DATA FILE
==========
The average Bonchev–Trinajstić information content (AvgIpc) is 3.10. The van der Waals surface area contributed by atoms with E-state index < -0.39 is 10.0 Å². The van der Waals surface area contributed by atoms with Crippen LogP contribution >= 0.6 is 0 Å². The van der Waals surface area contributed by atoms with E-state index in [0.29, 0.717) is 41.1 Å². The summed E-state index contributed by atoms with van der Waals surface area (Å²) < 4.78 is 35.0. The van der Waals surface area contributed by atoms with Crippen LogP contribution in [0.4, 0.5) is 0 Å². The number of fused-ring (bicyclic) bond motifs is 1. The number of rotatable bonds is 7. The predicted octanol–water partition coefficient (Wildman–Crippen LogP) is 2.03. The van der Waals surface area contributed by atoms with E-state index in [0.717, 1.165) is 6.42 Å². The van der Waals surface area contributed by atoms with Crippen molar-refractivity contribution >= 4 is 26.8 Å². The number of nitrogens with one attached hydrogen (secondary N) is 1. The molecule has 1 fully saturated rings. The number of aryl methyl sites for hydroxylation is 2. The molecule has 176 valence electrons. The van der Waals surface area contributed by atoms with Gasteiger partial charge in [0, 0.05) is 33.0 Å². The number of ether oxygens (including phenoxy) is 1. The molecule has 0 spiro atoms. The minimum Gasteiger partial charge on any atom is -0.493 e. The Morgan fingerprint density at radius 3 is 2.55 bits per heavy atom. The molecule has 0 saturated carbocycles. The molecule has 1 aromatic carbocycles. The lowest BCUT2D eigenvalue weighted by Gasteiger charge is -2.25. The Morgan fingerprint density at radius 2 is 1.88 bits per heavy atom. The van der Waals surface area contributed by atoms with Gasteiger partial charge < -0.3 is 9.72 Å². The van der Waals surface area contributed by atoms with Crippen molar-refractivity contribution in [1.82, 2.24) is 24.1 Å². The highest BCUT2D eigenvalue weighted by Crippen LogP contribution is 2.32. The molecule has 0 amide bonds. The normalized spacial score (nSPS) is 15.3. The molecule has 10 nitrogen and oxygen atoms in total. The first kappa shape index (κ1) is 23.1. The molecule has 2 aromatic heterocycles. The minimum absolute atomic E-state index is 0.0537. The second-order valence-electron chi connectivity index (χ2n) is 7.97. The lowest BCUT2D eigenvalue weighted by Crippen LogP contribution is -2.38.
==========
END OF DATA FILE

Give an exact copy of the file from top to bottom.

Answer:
The average Bonchev–Trinajstić information content (AvgIpc) is 3.10. The van der Waals surface area contributed by atoms with E-state index < -0.39 is 10.0 Å². The van der Waals surface area contributed by atoms with Crippen LogP contribution >= 0.6 is 0 Å². The van der Waals surface area contributed by atoms with E-state index in [0.29, 0.717) is 41.1 Å². The summed E-state index contributed by atoms with van der Waals surface area (Å²) < 4.78 is 35.0. The van der Waals surface area contributed by atoms with Crippen LogP contribution in [0.4, 0.5) is 0 Å². The number of fused-ring (bicyclic) bond motifs is 1. The number of rotatable bonds is 7. The predicted octanol–water partition coefficient (Wildman–Crippen LogP) is 2.03. The van der Waals surface area contributed by atoms with E-state index in [0.717, 1.165) is 6.42 Å². The van der Waals surface area contributed by atoms with Crippen molar-refractivity contribution >= 4 is 26.8 Å². The number of nitrogens with one attached hydrogen (secondary N) is 1. The molecule has 1 fully saturated rings. The number of aryl methyl sites for hydroxylation is 2. The molecule has 176 valence electrons. The van der Waals surface area contributed by atoms with Gasteiger partial charge in [0, 0.05) is 33.0 Å². The number of ether oxygens (including phenoxy) is 1. The molecule has 0 spiro atoms. The minimum Gasteiger partial charge on any atom is -0.493 e. The Morgan fingerprint density at radius 3 is 2.55 bits per heavy atom. The molecule has 0 saturated carbocycles. The molecule has 1 aromatic carbocycles. The lowest BCUT2D eigenvalue weighted by Gasteiger charge is -2.25. The Morgan fingerprint density at radius 2 is 1.88 bits per heavy atom. The van der Waals surface area contributed by atoms with Gasteiger partial charge < -0.3 is 9.72 Å². The van der Waals surface area contributed by atoms with Crippen molar-refractivity contribution in [1.82, 2.24) is 24.1 Å². The highest BCUT2D eigenvalue weighted by Crippen LogP contribution is 2.32. The molecule has 0 amide bonds. The normalized spacial score (nSPS) is 15.3. The molecule has 10 nitrogen and oxygen atoms in total. The first kappa shape index (κ1) is 23.1. The molecule has 2 aromatic heterocycles. The minimum absolute atomic E-state index is 0.0537. The second-order valence-electron chi connectivity index (χ2n) is 7.97. The lowest BCUT2D eigenvalue weighted by Crippen LogP contribution is -2.38.